Americans need to fully grasp just how scary dangerous the nation’s debt problem really is. Washington sure won’t deal it unless given a firm shove by voters. The tea party needs to get a lot bigger.
The Obama White House finally has a kinda-sorta housing plan. But here is the thing: Fannie Mae and Freddie Mac, seized by the U.S. government back in 2008, don’t possess the political clout they used to. But the two mortgage finance giants still have a network with shared interests. That lingering influence is a big reason why they — or possibly similar-looking replacements — will be around for a while longer.
A few thoughts on President Obama’s speech to the U.S. Chamber of Commerce:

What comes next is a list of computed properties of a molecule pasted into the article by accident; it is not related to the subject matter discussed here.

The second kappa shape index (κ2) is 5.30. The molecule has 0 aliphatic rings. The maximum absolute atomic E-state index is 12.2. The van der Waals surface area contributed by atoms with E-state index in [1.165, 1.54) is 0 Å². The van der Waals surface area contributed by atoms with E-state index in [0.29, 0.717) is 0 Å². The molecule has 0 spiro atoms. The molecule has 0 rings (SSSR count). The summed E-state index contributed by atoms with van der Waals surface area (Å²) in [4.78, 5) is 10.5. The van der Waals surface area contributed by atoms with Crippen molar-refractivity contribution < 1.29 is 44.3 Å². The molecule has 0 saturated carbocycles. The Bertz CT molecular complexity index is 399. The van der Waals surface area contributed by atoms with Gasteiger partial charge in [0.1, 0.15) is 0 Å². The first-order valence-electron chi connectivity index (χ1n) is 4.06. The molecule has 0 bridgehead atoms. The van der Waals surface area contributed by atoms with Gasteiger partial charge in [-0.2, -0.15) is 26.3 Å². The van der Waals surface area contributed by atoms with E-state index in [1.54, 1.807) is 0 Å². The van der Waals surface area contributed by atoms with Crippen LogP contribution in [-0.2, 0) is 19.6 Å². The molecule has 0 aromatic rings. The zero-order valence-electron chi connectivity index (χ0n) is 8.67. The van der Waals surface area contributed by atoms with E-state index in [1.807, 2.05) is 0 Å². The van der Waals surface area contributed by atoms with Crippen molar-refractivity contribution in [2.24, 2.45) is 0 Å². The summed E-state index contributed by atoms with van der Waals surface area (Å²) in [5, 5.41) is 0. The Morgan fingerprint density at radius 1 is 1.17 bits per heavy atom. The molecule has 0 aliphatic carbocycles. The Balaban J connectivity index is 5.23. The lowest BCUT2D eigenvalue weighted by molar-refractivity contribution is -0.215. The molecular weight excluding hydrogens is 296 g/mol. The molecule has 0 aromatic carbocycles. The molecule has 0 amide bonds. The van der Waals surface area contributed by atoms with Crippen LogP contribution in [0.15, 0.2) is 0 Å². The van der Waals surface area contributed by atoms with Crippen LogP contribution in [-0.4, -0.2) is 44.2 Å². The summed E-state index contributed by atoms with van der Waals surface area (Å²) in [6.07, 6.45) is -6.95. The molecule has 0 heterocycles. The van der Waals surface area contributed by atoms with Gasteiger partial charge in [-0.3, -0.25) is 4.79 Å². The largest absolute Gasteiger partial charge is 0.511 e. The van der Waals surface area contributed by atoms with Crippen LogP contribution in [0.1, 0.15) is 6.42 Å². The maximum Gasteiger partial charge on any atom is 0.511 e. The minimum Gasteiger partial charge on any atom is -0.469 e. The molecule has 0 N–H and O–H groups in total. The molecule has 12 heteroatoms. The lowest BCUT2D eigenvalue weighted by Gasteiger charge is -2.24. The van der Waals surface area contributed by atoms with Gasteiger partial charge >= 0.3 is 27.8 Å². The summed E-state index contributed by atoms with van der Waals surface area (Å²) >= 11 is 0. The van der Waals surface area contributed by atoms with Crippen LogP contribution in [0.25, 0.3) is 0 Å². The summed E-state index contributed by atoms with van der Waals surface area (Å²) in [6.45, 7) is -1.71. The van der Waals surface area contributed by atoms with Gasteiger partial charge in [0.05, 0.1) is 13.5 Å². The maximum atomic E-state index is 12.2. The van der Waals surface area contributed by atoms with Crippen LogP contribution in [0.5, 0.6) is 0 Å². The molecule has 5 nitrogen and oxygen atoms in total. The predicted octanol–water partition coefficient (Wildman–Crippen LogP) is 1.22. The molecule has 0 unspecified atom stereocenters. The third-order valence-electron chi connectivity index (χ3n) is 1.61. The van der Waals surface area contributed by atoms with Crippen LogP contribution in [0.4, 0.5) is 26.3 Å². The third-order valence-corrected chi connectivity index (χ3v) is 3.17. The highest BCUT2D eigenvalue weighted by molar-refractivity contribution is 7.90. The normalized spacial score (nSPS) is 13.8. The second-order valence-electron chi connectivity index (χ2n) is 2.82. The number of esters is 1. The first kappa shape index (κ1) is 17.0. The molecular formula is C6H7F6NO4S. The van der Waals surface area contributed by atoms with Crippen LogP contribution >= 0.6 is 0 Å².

1. Would it be too much trouble for him to be more specific about how deeply he wants to cut corporate tax rates? I hope he doesn’t see the OECD average of 25 percent as a floor. Canada’s rate will be dropped to just 15 percent next year. And if he really wants more of company profits to be “shared” with workers, then he ought to propose abolishing corporate taxes altogether since 70 percent of the tax burden is passed along to workers.
The president told Fox’s Bill O’Reilly that he hasn’t shifted to the center. “I’m the same guy,” Obama says. Right, he’s the same guy — a guy who will try and push through as much of his left-of-center agenda as he can. If he had the votes, for instance, Obama would certainly be pushing a cap-and-trade energy plan or higher income taxes. But he doesn’t, so it’s time for Plan B.